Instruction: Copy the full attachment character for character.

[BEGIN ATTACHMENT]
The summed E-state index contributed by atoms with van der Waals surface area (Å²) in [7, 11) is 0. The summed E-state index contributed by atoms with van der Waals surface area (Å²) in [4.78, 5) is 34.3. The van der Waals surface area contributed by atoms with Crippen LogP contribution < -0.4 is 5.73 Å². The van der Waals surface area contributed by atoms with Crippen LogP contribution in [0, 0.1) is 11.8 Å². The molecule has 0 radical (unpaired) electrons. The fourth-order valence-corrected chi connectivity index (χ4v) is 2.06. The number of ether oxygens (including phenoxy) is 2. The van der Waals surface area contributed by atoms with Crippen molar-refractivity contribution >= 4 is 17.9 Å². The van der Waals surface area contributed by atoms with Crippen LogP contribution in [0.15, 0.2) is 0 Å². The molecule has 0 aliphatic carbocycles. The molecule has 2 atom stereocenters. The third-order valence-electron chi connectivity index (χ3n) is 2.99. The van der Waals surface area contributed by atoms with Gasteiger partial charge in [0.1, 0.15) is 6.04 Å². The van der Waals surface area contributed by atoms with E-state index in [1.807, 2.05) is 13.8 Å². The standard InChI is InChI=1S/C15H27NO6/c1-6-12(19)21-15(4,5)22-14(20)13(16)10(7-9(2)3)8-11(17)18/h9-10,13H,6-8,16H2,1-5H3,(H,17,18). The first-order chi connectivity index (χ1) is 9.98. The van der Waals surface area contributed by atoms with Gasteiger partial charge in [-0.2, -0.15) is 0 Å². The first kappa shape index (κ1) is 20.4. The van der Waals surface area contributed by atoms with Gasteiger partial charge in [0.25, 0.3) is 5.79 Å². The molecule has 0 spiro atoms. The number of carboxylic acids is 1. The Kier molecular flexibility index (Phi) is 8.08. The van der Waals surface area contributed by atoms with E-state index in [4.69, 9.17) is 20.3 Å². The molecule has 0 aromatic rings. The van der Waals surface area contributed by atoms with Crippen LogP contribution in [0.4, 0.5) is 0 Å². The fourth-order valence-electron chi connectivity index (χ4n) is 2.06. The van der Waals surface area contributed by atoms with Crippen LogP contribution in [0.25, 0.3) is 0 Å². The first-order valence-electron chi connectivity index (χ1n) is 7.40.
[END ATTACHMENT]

The summed E-state index contributed by atoms with van der Waals surface area (Å²) in [7, 11) is 0. The summed E-state index contributed by atoms with van der Waals surface area (Å²) in [4.78, 5) is 34.3. The van der Waals surface area contributed by atoms with Crippen LogP contribution < -0.4 is 5.73 Å². The van der Waals surface area contributed by atoms with Crippen LogP contribution in [0, 0.1) is 11.8 Å². The molecule has 0 radical (unpaired) electrons. The fourth-order valence-corrected chi connectivity index (χ4v) is 2.06. The number of ether oxygens (including phenoxy) is 2. The van der Waals surface area contributed by atoms with Crippen molar-refractivity contribution >= 4 is 17.9 Å². The van der Waals surface area contributed by atoms with Crippen LogP contribution in [0.15, 0.2) is 0 Å². The molecule has 0 aliphatic carbocycles. The molecule has 2 atom stereocenters. The third-order valence-electron chi connectivity index (χ3n) is 2.99. The van der Waals surface area contributed by atoms with Gasteiger partial charge in [0.1, 0.15) is 6.04 Å². The van der Waals surface area contributed by atoms with E-state index in [1.807, 2.05) is 13.8 Å². The standard InChI is InChI=1S/C15H27NO6/c1-6-12(19)21-15(4,5)22-14(20)13(16)10(7-9(2)3)8-11(17)18/h9-10,13H,6-8,16H2,1-5H3,(H,17,18). The first-order chi connectivity index (χ1) is 9.98. The van der Waals surface area contributed by atoms with Gasteiger partial charge in [-0.2, -0.15) is 0 Å². The first kappa shape index (κ1) is 20.4. The van der Waals surface area contributed by atoms with Gasteiger partial charge in [0.25, 0.3) is 5.79 Å². The molecule has 0 spiro atoms. The number of carboxylic acids is 1. The Kier molecular flexibility index (Phi) is 8.08. The van der Waals surface area contributed by atoms with E-state index in [4.69, 9.17) is 20.3 Å². The molecule has 0 aromatic rings. The van der Waals surface area contributed by atoms with Crippen LogP contribution in [0.4, 0.5) is 0 Å². The fourth-order valence-electron chi connectivity index (χ4n) is 2.06. The van der Waals surface area contributed by atoms with Crippen LogP contribution in [0.25, 0.3) is 0 Å². The first-order valence-electron chi connectivity index (χ1n) is 7.40.